3. Creating velocity variations in a whole room
Open this publication in new window or tab >>Creating velocity variations in a whole room
2002 (English)In: Proceedings of Room Vent 2002: 8th International Conference on Air Distribution in Rooms, 2002, Vol. 4, 635-640 p.Conference paper, Published paper (Refereed)
Abstract [en]

This paper investigates the possibilities to create velocity variations of that type : (change from "low" to "high" velocity and then back "low" velocity again) in a whole room using standard velocity components. The results show large differences at individual points, but the mean value of all 8 positions in the room shows an expected behaviour.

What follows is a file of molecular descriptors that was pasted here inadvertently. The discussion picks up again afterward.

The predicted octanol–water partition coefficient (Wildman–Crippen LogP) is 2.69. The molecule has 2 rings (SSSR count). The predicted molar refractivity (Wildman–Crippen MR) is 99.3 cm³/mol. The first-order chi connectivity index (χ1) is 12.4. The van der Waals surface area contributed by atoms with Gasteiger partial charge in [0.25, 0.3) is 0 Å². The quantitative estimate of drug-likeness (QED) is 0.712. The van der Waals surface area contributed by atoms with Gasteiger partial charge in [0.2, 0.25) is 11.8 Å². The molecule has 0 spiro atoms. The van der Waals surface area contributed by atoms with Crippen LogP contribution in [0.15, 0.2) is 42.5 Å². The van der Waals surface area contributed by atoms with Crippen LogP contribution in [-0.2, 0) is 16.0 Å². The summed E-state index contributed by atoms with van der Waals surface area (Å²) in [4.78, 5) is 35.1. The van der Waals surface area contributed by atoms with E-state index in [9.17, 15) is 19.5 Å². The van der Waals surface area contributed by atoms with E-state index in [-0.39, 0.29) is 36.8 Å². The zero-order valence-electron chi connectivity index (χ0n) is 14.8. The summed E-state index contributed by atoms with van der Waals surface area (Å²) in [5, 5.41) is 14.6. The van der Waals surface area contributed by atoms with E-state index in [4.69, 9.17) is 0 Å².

National Category
Engineering and Technology
Identifiers
urn:nbn:se:kth:diva-6603 (URN)
Conference
Proceedings of Room Vent 2002 (8th International Conference on Air Distribution in Rooms) - 8-11 september 2002 - Moltke's palace, Copenhagen - Denmark
Note
QC 20111221Available from: 2005-09-20 Created: 2005-09-20 Last updated: 2011-12-21Bibliographically approved
4. Psychological impact of air velocity variations in ventilated room
Open this publication in new window or tab >>Psychological impact of air velocity variations in ventilated room
2005 (English)In: Ergonomics, ISSN 0014-0139, E-ISSN 1366-5847, Vol. 48, no 9, 1086-1096 p.Article in journal (Refereed) Published
Abstract [en]